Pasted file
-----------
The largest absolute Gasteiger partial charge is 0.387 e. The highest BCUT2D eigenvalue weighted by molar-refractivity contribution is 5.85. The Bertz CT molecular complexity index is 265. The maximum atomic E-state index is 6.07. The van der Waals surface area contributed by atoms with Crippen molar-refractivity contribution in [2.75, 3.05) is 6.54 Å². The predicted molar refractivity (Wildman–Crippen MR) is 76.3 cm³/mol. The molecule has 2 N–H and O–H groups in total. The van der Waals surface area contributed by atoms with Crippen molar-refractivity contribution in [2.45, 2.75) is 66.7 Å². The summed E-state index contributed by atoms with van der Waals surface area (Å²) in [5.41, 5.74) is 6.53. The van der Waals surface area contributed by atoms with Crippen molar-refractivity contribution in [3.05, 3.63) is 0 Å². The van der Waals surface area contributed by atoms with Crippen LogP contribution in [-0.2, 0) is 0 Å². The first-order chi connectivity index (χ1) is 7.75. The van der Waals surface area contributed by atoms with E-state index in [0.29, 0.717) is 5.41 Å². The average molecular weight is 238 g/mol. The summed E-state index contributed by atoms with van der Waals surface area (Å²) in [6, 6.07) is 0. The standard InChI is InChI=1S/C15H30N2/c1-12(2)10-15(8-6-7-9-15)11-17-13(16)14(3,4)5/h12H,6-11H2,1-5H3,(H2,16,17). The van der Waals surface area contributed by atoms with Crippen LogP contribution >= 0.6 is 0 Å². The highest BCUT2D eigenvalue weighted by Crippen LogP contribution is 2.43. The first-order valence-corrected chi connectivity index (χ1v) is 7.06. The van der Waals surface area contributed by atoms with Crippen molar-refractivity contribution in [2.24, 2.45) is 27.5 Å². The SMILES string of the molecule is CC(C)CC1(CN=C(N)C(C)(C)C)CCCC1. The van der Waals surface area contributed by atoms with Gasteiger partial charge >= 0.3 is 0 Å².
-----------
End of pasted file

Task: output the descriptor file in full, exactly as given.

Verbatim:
The largest absolute Gasteiger partial charge is 0.387 e. The highest BCUT2D eigenvalue weighted by molar-refractivity contribution is 5.85. The Bertz CT molecular complexity index is 265. The maximum atomic E-state index is 6.07. The van der Waals surface area contributed by atoms with Crippen molar-refractivity contribution in [2.75, 3.05) is 6.54 Å². The predicted molar refractivity (Wildman–Crippen MR) is 76.3 cm³/mol. The molecule has 2 N–H and O–H groups in total. The van der Waals surface area contributed by atoms with Crippen molar-refractivity contribution in [2.45, 2.75) is 66.7 Å². The summed E-state index contributed by atoms with van der Waals surface area (Å²) in [5.41, 5.74) is 6.53. The van der Waals surface area contributed by atoms with Crippen molar-refractivity contribution in [3.05, 3.63) is 0 Å². The van der Waals surface area contributed by atoms with Crippen LogP contribution in [-0.2, 0) is 0 Å². The first-order chi connectivity index (χ1) is 7.75. The van der Waals surface area contributed by atoms with E-state index in [0.29, 0.717) is 5.41 Å². The average molecular weight is 238 g/mol. The summed E-state index contributed by atoms with van der Waals surface area (Å²) in [6, 6.07) is 0. The standard InChI is InChI=1S/C15H30N2/c1-12(2)10-15(8-6-7-9-15)11-17-13(16)14(3,4)5/h12H,6-11H2,1-5H3,(H2,16,17). The van der Waals surface area contributed by atoms with Crippen LogP contribution >= 0.6 is 0 Å². The highest BCUT2D eigenvalue weighted by Crippen LogP contribution is 2.43. The first-order valence-corrected chi connectivity index (χ1v) is 7.06. The van der Waals surface area contributed by atoms with Crippen molar-refractivity contribution in [2.24, 2.45) is 27.5 Å². The SMILES string of the molecule is CC(C)CC1(CN=C(N)C(C)(C)C)CCCC1. The van der Waals surface area contributed by atoms with Gasteiger partial charge >= 0.3 is 0 Å².